At 3:15, I walked out the gate and was greeted by a tuk-tuk driver who was waiting for me. Now, I’ve seen Jeff’s driver twice, and both times, Jeff interacted with him while I looked around at the scenery. So I’m embarrassed to admit that I wouldn’t recognize Jeff’s driver if he came up and bit me—although I probably would hit him if he came up and bit me. But this guy was waiting for me, and his tuk-tuk looked nice like the one Jeff’s driver has, and when he spoke, I didn’t understand much but I did understand Jeff’s driver’s name—twice, even. And he knew I wanted to go to the supermarket, although he thought I wanted to go to the Lucky that’s close by and I actually wanted to try the one at Soriya Shopping Center. So I thought this was Jeff’s driver. In I got and off we went.

When we arrived at Soriya, I explained that I needed him to wait for me, and that I didn’t have a phone. No problem, he’d wait. I did my shopping. I came out of the shopping center with Alexa, the diaper bag, and two bags of groceries, one of them pretty heavy (canned goods and two different types of vinegar). I had made it a point to look hard at the driver’s face and tuk-tuk, so I’d recognize him. Because he’d be waiting. Problem: Many of the tuk-tuks looked nice like his, and none of the drivers looked like him. Many, however, approached me and offered me a ride. “No, no, my driver is waiting for me.” But … I didn’t see him. One driver almost had me convinced he was my guy—he looked a lot like him, and I didn’t understand what he was saying, but I did understand the name. But then, before we actually approached his tuk-tuk, he asked where I wanted to go, and I said “Home,” and he said “Ok, where?” and I knew he wasn’t my guy. So I sent him on his way and went back to looking for my guy.

When he finally pulled up (I’d waited maybe all of 10 minutes, max, but it felt like hours), I wasn’t sure it was him. I said his name—what I thought was his name—and he said “Yes,” but I wasn’t completely convinced until he said, “You go to Lucky now?” Ah, this is my guy! I explained that I wanted to go home now, and he looked confused, apparently not noticing the two Lucky bags in my hands, but he said “Ok,” and didn’t ask where that was, so it was all good. Into the tuk-tuk I went and off we drove, as I breathed a sigh of relief.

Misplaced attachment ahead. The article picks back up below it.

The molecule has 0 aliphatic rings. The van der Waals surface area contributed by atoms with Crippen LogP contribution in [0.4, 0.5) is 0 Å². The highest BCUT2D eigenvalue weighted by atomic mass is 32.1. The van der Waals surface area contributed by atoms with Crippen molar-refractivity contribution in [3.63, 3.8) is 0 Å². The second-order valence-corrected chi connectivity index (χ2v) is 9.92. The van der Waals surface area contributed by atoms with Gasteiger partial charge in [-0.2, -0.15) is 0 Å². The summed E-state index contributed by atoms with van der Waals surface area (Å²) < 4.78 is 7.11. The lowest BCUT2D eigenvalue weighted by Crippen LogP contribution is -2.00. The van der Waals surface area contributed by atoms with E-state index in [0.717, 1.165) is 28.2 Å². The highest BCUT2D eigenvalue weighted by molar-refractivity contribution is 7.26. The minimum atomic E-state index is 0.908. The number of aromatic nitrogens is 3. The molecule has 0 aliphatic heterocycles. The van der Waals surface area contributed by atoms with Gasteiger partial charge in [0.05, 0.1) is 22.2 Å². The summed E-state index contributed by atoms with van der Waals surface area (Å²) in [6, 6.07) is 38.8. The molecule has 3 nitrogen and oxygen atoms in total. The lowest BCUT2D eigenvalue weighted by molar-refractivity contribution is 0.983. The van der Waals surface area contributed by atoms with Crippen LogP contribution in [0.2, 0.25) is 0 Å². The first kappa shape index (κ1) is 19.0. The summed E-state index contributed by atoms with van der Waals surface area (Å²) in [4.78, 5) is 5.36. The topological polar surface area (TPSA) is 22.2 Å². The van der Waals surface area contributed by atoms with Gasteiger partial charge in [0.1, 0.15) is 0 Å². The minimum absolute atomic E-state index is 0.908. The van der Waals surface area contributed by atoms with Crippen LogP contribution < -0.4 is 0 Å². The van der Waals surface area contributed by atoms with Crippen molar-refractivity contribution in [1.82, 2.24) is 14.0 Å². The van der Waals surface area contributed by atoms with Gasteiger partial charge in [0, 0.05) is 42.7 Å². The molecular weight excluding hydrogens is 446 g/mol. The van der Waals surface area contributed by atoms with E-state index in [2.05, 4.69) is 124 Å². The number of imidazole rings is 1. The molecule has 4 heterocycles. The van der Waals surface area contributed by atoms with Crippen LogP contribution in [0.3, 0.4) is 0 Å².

When we arrived at my house, he said, “How you know <driver’s name>?”


“<Driver’s name> your husband’s driver, you have a driver?”

After much confusion, I realized what had happened. The driver introduced himself to me when he first met me, not because he hadn’t spoken to me before, but because he’d never even seen me before. Jeff’s driver couldn’t make it, because he needed to be available to pick Jeff up sooner than I'd likely be done, and he sent his friend instead. His friend whose name is the same as his, with the exception that the final consonant is different. I hadn’t heard Jeff’s driver’s name twice in the initial introduction; I’d heard it once, and the friend’s name once, but because I’m still working on understanding the accent here, I didn’t catch the difference.

So I guess I not only need a phone, I need a better ear!

Written Wednesday, 19 October 2011.

Update: After previewing this post, Jeff laughed at me. The next day, he started the process of getting me one of the SIM cards that the embassy has available for family members. Two days later, I had a functional phone.